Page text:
How do I find property records in Florida? ›

Most records are searchable and accessible through the internet from the Board of Trustees Land Document System (BTLDS). A mapping component of BTLDS also provides a graphical depiction of parcel locations. These documents are stored in a climate-controlled vault.

How do I find the owner of a specific property? ›

8 Ways to Find Out Who Owns a Property
  1. First, find the address. ...
  2. Check the local tax assessor's office. ...
  3. Contact the county clerk. ...
  4. Use a local title company. ...
  5. Pay for an online service. ...
  6. Reach out to a real estate agent or real estate investor. ...
  7. Talk to a real estate attorney. ...
  8. Walk by and leave a note.
Aug 9, 2022

Who owns the land around me? ›

Check With The County Clerk

The county clerk's office has public records of property, deeds, land records and other useful information when searching for the property owner. Not only will this tell you the owner of a house, but your county recorder may give you insight into the history of the property.

How do I find out if someone owns a property in NJ? ›

Online Query. These searches display in map format, information about individual property parcels in New Jersey. YourMoney.NJ.Gov data includes location and owner information, block and lot information, the annual assessed value of the land and building, the prior year's taxes, and the property classification.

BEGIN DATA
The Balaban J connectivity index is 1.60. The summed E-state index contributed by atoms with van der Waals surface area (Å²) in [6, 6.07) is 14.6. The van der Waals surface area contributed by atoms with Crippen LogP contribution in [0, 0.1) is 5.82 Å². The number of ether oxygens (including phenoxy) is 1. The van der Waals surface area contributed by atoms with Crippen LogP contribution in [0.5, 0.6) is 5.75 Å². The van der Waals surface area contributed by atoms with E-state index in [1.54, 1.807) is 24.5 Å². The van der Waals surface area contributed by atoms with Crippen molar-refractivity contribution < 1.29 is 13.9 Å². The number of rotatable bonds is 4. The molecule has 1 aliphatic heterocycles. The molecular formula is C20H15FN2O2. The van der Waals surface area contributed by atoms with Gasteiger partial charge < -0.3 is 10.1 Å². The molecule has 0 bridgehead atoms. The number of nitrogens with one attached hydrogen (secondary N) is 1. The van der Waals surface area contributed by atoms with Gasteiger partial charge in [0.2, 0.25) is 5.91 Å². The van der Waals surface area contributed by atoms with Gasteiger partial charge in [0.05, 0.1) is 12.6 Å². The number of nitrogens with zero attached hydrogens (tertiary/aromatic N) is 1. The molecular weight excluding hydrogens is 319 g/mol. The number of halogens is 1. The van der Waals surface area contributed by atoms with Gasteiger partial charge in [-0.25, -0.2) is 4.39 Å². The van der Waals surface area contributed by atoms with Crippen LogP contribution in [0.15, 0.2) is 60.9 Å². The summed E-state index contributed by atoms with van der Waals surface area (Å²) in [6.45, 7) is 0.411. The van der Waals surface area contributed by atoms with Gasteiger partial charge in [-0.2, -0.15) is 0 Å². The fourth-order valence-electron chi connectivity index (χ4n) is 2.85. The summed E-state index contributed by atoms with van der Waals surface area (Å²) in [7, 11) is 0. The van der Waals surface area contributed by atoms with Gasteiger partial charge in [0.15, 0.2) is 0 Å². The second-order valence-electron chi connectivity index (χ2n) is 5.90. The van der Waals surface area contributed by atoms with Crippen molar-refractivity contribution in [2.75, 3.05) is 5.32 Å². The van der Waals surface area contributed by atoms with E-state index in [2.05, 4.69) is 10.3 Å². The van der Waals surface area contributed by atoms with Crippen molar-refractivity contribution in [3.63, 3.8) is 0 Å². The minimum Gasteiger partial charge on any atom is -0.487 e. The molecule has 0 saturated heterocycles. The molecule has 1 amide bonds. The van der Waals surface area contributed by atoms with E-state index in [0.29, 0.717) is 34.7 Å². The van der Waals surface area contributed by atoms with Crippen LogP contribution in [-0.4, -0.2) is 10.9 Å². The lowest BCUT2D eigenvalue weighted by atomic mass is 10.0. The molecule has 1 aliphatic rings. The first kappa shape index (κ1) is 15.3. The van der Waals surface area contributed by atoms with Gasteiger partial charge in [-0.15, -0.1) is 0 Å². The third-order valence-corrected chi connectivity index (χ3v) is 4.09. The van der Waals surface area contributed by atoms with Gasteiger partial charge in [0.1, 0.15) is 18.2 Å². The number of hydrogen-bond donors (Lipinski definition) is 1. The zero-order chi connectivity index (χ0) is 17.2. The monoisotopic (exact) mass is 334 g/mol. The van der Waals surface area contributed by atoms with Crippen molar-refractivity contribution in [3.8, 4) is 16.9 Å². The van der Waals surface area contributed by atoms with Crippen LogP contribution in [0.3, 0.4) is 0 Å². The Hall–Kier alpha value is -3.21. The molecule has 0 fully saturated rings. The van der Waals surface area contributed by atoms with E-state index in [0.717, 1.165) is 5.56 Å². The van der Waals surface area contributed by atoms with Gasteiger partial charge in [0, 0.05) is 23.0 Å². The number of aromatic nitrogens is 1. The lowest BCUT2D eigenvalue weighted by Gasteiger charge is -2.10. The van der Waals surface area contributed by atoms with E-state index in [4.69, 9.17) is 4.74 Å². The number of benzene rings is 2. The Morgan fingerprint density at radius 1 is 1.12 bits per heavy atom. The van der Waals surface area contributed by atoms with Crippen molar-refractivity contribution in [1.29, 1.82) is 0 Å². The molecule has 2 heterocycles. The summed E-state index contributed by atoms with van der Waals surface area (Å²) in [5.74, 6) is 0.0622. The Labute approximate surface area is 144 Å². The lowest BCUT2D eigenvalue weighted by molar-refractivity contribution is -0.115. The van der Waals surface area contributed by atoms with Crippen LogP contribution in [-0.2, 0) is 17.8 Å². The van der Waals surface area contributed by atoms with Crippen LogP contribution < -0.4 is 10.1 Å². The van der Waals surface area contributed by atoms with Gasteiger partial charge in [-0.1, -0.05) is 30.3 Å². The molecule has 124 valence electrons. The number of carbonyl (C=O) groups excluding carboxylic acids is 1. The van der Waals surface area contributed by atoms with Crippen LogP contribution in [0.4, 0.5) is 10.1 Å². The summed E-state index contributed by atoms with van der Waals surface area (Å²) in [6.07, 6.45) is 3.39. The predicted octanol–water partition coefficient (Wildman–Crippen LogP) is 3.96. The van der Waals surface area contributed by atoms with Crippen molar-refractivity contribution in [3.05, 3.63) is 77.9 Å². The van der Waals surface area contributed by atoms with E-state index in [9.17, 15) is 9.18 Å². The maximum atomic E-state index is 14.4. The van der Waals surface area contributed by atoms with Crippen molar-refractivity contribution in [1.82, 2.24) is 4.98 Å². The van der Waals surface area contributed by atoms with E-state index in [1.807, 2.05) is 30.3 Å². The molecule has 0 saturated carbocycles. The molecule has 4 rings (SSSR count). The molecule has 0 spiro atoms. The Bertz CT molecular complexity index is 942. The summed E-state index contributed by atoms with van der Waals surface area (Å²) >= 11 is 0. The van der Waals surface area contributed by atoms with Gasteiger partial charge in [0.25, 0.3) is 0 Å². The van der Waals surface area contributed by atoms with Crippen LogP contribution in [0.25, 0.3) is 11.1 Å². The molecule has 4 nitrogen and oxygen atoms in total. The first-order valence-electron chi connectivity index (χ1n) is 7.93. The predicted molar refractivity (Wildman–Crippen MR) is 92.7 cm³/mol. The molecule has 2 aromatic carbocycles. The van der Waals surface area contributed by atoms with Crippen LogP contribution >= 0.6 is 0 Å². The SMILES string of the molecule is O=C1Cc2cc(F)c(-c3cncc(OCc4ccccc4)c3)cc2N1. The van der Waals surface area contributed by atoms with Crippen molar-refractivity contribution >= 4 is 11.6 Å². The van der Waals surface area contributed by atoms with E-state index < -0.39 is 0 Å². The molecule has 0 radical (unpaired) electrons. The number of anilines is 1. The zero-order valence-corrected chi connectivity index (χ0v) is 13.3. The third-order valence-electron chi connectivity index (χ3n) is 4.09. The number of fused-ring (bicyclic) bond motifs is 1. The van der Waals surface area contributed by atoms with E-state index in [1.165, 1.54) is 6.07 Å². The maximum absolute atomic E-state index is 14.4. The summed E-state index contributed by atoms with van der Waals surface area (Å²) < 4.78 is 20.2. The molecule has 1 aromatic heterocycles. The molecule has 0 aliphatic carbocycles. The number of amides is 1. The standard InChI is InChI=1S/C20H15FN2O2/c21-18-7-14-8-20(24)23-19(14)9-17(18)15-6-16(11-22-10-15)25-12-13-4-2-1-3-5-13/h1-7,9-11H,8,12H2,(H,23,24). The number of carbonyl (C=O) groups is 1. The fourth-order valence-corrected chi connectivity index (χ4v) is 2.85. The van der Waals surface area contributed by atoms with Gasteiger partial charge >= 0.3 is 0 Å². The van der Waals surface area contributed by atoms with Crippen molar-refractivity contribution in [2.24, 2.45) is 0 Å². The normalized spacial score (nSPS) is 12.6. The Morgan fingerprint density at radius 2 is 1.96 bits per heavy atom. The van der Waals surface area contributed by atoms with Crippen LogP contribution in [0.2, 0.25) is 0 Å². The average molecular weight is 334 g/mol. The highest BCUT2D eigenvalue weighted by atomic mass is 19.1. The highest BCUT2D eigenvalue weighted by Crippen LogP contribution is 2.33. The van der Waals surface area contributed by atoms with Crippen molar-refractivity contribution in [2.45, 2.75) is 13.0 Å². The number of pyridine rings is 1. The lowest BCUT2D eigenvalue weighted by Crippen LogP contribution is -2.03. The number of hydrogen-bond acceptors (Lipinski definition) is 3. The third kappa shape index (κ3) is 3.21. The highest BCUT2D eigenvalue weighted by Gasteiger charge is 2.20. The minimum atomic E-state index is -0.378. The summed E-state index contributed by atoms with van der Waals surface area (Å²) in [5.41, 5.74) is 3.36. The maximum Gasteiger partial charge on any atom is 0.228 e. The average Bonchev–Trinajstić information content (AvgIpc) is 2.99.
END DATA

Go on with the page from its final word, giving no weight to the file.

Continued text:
Do you own the property if you pay someone's property taxes in New Jersey? ›

No, you do not become the owner of real property by paying someone else's taxes. What you can do is purchase a "tax sale certificate" from the municipality - in which you pay the taxes and are guaranteed a high interest rate return on your payment if the homeowner becomes current by paying the amount owed.

What is public record in NJ? ›

The Open Public Records Act (OPRA) is a New Jersey law that governs public access to government records maintained by public agencies in New Jersey.

How to look up who owns a property in NY? ›

You can search for property records and property ownership information online, in person, or over the phone with a 311 representative. Property owners of all boroughs except Staten Island can visit ACRIS. To search documents for Staten Island property, visit the Richmond County Clerk's website.

What is a title searcher? ›

Title searchers help ensure no legal problems complicate the sale of a piece of land, a home, or a building. They may also perform basic administrative tasks to help finalize the transaction. Positions are commonly available at real estate agencies, law firms, and insurance companies.